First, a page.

Audi Working on Power-Generating Suspension System
Audi has apparently been working on an innovative way to harness lost energy in the form of heat within conventional shock absorbers. The news comes by way of a conversation AutoExpress had with Audi’s Research and Development chief Dr. Ulrich Hackenberg. This means by replacing the standard shock absorber units with generator systems, the car will generate electricity as it bumps down the road.
“When working hard over a bumpy road, the dampers are perhaps 100 to 125 degrees.,” Hackenberg tells AutoExpress. “This energy is wasted as heat into the atmosphere.” Though specific details of the technology are still unknown, capturing that energy is likely to happen with a rotating generator unit inside the suspension dampers. When the suspension is compressed, the generator produces electricity.
That power can then be sent into a hybrid car’s battery systems for powering the vehicle. Conversely, the power could be used more immediately to power ancillary systems like electronics and HVAC controls.
What’s more, Hackenberg hinted at the system’s implementation into performance cars as well. “Because we can send energy back into the damper, you will have an independently variable suspension.” This will be able to counter act body roll through tight corners.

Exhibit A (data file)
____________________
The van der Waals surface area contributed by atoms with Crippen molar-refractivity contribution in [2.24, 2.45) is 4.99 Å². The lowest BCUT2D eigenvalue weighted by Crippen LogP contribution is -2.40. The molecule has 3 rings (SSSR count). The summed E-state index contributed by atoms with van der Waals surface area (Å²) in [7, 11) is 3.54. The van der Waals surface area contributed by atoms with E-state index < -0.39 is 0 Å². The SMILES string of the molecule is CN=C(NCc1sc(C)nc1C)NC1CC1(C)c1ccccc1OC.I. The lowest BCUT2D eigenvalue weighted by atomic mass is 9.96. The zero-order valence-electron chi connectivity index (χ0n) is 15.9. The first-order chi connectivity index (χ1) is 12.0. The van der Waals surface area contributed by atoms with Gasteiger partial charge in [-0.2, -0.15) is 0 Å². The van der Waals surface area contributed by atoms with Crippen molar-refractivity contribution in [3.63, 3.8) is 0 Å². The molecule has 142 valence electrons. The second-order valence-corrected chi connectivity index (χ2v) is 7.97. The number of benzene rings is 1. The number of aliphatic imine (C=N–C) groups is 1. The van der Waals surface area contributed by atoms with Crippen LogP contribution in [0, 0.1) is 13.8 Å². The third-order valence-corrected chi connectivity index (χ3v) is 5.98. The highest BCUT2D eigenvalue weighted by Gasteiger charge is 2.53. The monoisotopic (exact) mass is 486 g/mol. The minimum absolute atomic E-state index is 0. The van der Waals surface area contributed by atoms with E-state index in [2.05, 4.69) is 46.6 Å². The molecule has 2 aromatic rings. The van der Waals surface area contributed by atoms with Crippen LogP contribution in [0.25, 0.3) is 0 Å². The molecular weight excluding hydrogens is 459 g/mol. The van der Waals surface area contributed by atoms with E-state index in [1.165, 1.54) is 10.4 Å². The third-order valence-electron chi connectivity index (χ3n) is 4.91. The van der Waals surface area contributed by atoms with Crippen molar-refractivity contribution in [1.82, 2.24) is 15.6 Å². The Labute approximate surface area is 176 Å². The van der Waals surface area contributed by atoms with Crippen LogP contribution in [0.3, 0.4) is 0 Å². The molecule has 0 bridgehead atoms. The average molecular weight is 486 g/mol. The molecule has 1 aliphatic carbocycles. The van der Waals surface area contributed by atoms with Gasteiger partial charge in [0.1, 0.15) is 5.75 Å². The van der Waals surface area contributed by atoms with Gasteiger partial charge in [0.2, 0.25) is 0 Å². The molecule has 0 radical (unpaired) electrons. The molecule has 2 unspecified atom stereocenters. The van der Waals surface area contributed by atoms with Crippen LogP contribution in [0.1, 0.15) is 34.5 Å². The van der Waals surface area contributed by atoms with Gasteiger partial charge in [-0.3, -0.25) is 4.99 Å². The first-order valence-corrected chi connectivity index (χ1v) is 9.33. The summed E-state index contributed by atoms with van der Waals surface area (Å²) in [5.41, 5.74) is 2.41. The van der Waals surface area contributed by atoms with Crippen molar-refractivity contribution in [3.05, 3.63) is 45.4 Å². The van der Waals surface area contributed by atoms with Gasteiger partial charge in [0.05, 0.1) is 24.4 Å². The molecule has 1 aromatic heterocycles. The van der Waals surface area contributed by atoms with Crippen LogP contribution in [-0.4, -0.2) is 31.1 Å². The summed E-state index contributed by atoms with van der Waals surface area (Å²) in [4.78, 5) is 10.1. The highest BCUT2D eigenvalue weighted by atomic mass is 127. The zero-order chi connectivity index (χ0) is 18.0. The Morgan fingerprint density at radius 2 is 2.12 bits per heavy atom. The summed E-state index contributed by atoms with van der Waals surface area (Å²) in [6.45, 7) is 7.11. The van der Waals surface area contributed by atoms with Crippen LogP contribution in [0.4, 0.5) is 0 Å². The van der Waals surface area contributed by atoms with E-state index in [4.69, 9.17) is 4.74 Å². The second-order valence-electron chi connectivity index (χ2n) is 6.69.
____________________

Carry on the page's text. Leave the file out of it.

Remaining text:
Click past the jump to read more about Audi’s power-generating suspension system.
Why It Matters
Perhaps one of the most idealistic vehicles Audi could employ these dampers on is theAudi A3 e-tron.
Sadly, this technology is only hearsay at this point. We don’t have hard details to go on, and it’s unclear whether Audi will implement this sort of system in a production vehicle, let alone a concept. Only time will tell, but the idea seems to be a worthwhile investment of time and engineering resources.
If Audi can supplement energy production through its shock absorbers, that means hybrid systems can become that much more powerful and more capable of moving a vehicle further or faster. Perhaps one of the most idealistic vehicles Audi could employ these dampers on is the Audi A3 e-tron. Check its information below.
Though it sips fuel, the A3 e-tron can still hit 62 mph in 7.6 seconds on its way to a top speed of 137 mph.
The A3 e-tron utilizes a 1.4-liter, TFSI four-cylinder to drive the front wheels with 150 horsepower and 184 pound-feet of torque. Additionally, an electric motor supplements the gasoline engine and brings the total output to 204 horsepower and 258 pound-feet of torque. When the two are working together, the car has a respectable range of 584 miles and sips fuel to the tune of 158.61 mpg on the Euro test loop.
Recharging comes by way of coasting, brake energy regen, or by plugging it into a wall socket. With the standard plug, recharging only takes three to four hours. Though it sips fuel, the A3 e-tron can still hit 62 mph in 7.6 seconds on its way to a top speed of 137 mph.
Pricing is a bit steep at £29,950, or just over $50,000 U.S. dollars as of 6/27/2014. Though Audi has confirmed the A3 e-tron will come Stateside, we don’t have a solid word on when that will be.